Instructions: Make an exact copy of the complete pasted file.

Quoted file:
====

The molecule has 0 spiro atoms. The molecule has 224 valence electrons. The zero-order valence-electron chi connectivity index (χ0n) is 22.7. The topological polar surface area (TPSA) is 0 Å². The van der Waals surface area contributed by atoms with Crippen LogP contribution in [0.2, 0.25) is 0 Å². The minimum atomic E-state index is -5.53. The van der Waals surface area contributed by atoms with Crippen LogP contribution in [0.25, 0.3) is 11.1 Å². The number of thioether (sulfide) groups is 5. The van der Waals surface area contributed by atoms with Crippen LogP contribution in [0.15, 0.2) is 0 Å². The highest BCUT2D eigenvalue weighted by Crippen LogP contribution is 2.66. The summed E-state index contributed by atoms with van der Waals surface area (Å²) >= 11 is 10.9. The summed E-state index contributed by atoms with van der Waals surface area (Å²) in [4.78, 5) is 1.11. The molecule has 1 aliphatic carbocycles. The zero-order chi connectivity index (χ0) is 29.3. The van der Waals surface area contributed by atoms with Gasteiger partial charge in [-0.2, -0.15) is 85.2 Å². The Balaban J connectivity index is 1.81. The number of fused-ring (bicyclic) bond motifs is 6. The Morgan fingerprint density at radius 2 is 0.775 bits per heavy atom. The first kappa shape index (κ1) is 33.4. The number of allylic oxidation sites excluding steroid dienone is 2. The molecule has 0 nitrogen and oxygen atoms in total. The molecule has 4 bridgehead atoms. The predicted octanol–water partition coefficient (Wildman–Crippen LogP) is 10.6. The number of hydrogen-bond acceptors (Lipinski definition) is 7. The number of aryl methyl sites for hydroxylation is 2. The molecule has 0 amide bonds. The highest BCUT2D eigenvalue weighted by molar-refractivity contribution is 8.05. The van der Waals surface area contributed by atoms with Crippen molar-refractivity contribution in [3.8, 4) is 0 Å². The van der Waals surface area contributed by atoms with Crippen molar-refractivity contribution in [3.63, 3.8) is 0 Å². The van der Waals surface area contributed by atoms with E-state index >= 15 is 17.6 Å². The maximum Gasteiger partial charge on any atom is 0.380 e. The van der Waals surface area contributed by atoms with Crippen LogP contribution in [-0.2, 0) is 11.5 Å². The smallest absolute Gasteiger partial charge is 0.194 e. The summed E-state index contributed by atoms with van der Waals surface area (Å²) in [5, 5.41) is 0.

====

The molecule has 0 spiro atoms. The molecule has 224 valence electrons. The zero-order valence-electron chi connectivity index (χ0n) is 22.7. The topological polar surface area (TPSA) is 0 Å². The van der Waals surface area contributed by atoms with Crippen LogP contribution in [0.2, 0.25) is 0 Å². The minimum atomic E-state index is -5.53. The van der Waals surface area contributed by atoms with Crippen LogP contribution in [0.25, 0.3) is 11.1 Å². The number of thioether (sulfide) groups is 5. The van der Waals surface area contributed by atoms with Crippen LogP contribution in [0.15, 0.2) is 0 Å². The highest BCUT2D eigenvalue weighted by Crippen LogP contribution is 2.66. The summed E-state index contributed by atoms with van der Waals surface area (Å²) >= 11 is 10.9. The summed E-state index contributed by atoms with van der Waals surface area (Å²) in [4.78, 5) is 1.11. The molecule has 1 aliphatic carbocycles. The zero-order chi connectivity index (χ0) is 29.3. The van der Waals surface area contributed by atoms with Gasteiger partial charge in [-0.2, -0.15) is 85.2 Å². The Balaban J connectivity index is 1.81. The number of fused-ring (bicyclic) bond motifs is 6. The Morgan fingerprint density at radius 2 is 0.775 bits per heavy atom. The first kappa shape index (κ1) is 33.4. The number of allylic oxidation sites excluding steroid dienone is 2. The molecule has 0 nitrogen and oxygen atoms in total. The molecule has 4 bridgehead atoms. The predicted octanol–water partition coefficient (Wildman–Crippen LogP) is 10.6. The number of hydrogen-bond acceptors (Lipinski definition) is 7. The number of aryl methyl sites for hydroxylation is 2. The molecule has 0 amide bonds. The highest BCUT2D eigenvalue weighted by molar-refractivity contribution is 8.05. The van der Waals surface area contributed by atoms with Crippen molar-refractivity contribution in [3.8, 4) is 0 Å². The van der Waals surface area contributed by atoms with Crippen molar-refractivity contribution in [3.63, 3.8) is 0 Å². The van der Waals surface area contributed by atoms with E-state index >= 15 is 17.6 Å². The maximum Gasteiger partial charge on any atom is 0.380 e. The van der Waals surface area contributed by atoms with Crippen LogP contribution in [-0.2, 0) is 11.5 Å². The smallest absolute Gasteiger partial charge is 0.194 e. The summed E-state index contributed by atoms with van der Waals surface area (Å²) in [5, 5.41) is 0.